Atrophic scars are scars which have a sunken or pitted appearance as a result of tissue loss from the original injury. This tissue loss may be as a result of the actual tissue damage at the site or loss of underlying fat or muscle. Often times these scars are as a result of acne.
Finally, contracture scars are a typical result of burns to the skin tissue. These can be minor to extremely significant sometimes resulting in substantial restriction in movement and mobility of the patient.
What tools do we have in the esthetic field to improve scars for our clients and patients? There are many available to the experienced practioner. The most effective approach to scar treatment is a combinatorial approach where the scar is treated in different ways in several treatments. Here are some basic treatment approaches to scars:
As soon as the wound closes add active ingredients which accelerate wound healing, particularly the initial stages of granularization.
The more quickly local inflammation is reduced and repair ingredients are added to the site of injury, the better the scar result will be. Keeping the dermis and epidermis well hydrated with humectants (water attracting ingredients, such as glycerin or hyaluronic acid) and occlusive hydrators (traps water in the skin, such as dimethicone) will significantly help in scar recovery and optimization.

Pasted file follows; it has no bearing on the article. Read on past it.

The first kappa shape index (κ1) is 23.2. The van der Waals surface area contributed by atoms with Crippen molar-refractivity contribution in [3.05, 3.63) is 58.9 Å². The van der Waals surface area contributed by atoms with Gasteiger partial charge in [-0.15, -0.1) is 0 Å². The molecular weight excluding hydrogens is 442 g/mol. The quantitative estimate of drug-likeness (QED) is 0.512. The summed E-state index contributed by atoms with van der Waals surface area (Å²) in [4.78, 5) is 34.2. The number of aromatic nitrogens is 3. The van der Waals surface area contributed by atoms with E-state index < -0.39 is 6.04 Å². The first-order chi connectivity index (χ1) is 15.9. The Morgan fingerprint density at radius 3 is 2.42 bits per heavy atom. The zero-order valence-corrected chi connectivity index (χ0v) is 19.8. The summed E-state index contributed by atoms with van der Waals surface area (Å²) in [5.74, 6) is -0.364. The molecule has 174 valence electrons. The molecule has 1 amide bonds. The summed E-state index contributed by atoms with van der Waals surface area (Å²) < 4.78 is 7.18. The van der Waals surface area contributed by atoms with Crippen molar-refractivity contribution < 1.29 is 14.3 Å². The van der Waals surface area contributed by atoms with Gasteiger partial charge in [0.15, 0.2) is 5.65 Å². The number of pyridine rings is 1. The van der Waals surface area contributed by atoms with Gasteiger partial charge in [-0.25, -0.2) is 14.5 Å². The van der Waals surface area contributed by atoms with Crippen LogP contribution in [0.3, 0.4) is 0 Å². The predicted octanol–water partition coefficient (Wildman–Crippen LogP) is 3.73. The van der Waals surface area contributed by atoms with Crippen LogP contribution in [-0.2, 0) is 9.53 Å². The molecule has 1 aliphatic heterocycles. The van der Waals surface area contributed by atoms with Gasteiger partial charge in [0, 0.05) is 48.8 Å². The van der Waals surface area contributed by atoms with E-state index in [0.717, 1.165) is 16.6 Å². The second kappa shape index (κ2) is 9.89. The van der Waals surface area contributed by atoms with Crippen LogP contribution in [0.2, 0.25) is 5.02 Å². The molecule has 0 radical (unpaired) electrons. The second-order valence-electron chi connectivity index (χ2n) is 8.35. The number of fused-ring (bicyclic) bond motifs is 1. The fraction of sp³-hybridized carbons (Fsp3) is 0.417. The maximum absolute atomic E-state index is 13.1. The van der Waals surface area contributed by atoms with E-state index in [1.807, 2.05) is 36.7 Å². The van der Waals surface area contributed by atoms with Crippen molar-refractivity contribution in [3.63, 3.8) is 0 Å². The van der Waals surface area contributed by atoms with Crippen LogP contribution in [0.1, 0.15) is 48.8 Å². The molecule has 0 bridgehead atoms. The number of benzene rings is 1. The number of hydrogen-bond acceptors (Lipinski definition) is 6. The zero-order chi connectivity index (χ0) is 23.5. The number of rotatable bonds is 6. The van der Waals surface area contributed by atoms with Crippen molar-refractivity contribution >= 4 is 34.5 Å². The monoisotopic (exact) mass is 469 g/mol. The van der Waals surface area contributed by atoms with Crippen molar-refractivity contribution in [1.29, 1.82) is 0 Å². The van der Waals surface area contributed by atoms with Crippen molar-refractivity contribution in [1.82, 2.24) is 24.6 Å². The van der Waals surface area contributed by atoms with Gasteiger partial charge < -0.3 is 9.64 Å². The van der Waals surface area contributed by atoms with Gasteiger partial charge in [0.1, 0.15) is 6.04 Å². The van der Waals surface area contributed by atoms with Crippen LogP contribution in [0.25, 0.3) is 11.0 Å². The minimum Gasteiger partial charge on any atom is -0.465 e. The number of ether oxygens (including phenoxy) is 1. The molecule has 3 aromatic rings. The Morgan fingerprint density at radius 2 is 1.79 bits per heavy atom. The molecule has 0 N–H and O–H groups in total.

For Fitzpatrick III skin types or higher, be aware of post-inflammatory hyperpigmentation. It may occur up to two weeks after a skin injury. If observed immediately, a skin lightener applied to the area can slow down the production of melanin in the skin. Hydroquinone is best in this case. If you do not do this, lasting hyperpigmentation may persist for quite some time.
Apply the topicals listed previously as soon as possible after the wound is closed. Wait six months after the wound is closed and stable. A variety of techniques can be employed at this point:
- Peels: Unbuffered glycolic peels are best for flattening tissue. You will want a solution pH of 2 or less.
- Microneedling: You will want to be from 1–2 mm into the skin tissue to be effective. Use a post microneedling serum, which contains ingredients with matrix metalloproteinases to reduce the collagen and elastin in the affected area. You do not want to further injure the area to induce more collagen and elastin to be made in the area!
- Microdermabrasion: This technique helps slightly but only when used in combination with other techniques. Dermabrasion is effective but is generally done by physicians and can have downtime associated with it.